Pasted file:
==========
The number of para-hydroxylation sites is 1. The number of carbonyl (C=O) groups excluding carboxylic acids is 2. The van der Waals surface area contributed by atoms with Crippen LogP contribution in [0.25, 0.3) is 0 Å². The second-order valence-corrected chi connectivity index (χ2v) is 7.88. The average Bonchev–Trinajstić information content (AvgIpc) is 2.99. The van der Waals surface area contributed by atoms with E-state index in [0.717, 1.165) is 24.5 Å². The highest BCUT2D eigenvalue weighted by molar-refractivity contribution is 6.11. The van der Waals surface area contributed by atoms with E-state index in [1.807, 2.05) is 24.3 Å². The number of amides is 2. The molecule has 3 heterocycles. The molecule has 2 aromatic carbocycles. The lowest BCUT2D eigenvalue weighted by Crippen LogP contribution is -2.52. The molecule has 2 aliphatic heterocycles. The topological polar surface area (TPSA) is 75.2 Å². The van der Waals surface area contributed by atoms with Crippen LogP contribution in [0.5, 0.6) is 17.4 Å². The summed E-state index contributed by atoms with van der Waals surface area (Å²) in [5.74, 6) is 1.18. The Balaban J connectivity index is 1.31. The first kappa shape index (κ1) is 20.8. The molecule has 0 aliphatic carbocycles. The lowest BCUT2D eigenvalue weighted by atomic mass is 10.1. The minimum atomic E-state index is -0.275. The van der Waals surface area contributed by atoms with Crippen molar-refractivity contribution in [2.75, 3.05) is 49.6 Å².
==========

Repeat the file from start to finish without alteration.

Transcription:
The number of para-hydroxylation sites is 1. The number of carbonyl (C=O) groups excluding carboxylic acids is 2. The van der Waals surface area contributed by atoms with Crippen LogP contribution in [0.25, 0.3) is 0 Å². The second-order valence-corrected chi connectivity index (χ2v) is 7.88. The average Bonchev–Trinajstić information content (AvgIpc) is 2.99. The van der Waals surface area contributed by atoms with E-state index in [0.717, 1.165) is 24.5 Å². The highest BCUT2D eigenvalue weighted by molar-refractivity contribution is 6.11. The van der Waals surface area contributed by atoms with E-state index in [1.807, 2.05) is 24.3 Å². The number of amides is 2. The molecule has 3 heterocycles. The molecule has 2 aromatic carbocycles. The lowest BCUT2D eigenvalue weighted by Crippen LogP contribution is -2.52. The molecule has 2 aliphatic heterocycles. The topological polar surface area (TPSA) is 75.2 Å². The van der Waals surface area contributed by atoms with Crippen LogP contribution in [0.5, 0.6) is 17.4 Å². The summed E-state index contributed by atoms with van der Waals surface area (Å²) in [5.74, 6) is 1.18. The Balaban J connectivity index is 1.31. The first kappa shape index (κ1) is 20.8. The molecule has 0 aliphatic carbocycles. The lowest BCUT2D eigenvalue weighted by atomic mass is 10.1. The minimum atomic E-state index is -0.275. The van der Waals surface area contributed by atoms with Crippen molar-refractivity contribution in [2.75, 3.05) is 49.6 Å².